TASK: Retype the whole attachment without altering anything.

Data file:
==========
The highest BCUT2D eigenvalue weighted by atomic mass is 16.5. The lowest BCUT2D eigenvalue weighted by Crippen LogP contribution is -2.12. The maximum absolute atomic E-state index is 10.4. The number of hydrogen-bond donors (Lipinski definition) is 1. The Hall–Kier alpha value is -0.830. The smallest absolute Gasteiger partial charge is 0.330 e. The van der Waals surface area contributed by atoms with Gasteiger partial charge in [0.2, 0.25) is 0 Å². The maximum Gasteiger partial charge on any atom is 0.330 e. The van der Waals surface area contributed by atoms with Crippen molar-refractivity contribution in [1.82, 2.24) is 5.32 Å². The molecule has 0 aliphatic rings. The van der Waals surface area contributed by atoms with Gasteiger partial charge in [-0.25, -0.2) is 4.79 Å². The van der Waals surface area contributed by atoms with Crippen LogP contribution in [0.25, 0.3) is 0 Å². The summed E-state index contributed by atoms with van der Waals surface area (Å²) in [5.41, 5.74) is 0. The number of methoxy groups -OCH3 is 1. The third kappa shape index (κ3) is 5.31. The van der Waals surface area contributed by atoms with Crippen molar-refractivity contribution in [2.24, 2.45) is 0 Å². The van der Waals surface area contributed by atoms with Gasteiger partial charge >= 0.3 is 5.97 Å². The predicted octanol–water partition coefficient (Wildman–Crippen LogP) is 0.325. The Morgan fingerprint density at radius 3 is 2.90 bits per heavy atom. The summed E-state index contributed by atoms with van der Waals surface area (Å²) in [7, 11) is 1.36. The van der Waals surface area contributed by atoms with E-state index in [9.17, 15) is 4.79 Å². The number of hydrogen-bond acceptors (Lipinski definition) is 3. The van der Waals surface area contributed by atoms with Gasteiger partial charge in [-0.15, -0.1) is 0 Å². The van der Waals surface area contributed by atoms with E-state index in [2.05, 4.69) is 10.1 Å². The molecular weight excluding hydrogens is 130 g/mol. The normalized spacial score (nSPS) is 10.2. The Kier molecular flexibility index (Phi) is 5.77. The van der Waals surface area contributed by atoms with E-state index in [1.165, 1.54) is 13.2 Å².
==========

The highest BCUT2D eigenvalue weighted by atomic mass is 16.5. The lowest BCUT2D eigenvalue weighted by Crippen LogP contribution is -2.12. The maximum absolute atomic E-state index is 10.4. The number of hydrogen-bond donors (Lipinski definition) is 1. The Hall–Kier alpha value is -0.830. The smallest absolute Gasteiger partial charge is 0.330 e. The van der Waals surface area contributed by atoms with Gasteiger partial charge in [0.2, 0.25) is 0 Å². The maximum Gasteiger partial charge on any atom is 0.330 e. The van der Waals surface area contributed by atoms with Crippen molar-refractivity contribution in [1.82, 2.24) is 5.32 Å². The molecule has 0 aliphatic rings. The van der Waals surface area contributed by atoms with Gasteiger partial charge in [-0.25, -0.2) is 4.79 Å². The van der Waals surface area contributed by atoms with Crippen LogP contribution in [0.25, 0.3) is 0 Å². The summed E-state index contributed by atoms with van der Waals surface area (Å²) in [5.41, 5.74) is 0. The number of methoxy groups -OCH3 is 1. The third kappa shape index (κ3) is 5.31. The van der Waals surface area contributed by atoms with Crippen molar-refractivity contribution in [2.24, 2.45) is 0 Å². The van der Waals surface area contributed by atoms with Gasteiger partial charge >= 0.3 is 5.97 Å². The predicted octanol–water partition coefficient (Wildman–Crippen LogP) is 0.325. The Morgan fingerprint density at radius 3 is 2.90 bits per heavy atom. The summed E-state index contributed by atoms with van der Waals surface area (Å²) in [7, 11) is 1.36. The van der Waals surface area contributed by atoms with E-state index in [9.17, 15) is 4.79 Å². The number of hydrogen-bond acceptors (Lipinski definition) is 3. The van der Waals surface area contributed by atoms with Gasteiger partial charge in [-0.15, -0.1) is 0 Å². The van der Waals surface area contributed by atoms with E-state index in [2.05, 4.69) is 10.1 Å². The molecular weight excluding hydrogens is 130 g/mol. The normalized spacial score (nSPS) is 10.2. The Kier molecular flexibility index (Phi) is 5.77. The van der Waals surface area contributed by atoms with E-state index in [1.165, 1.54) is 13.2 Å².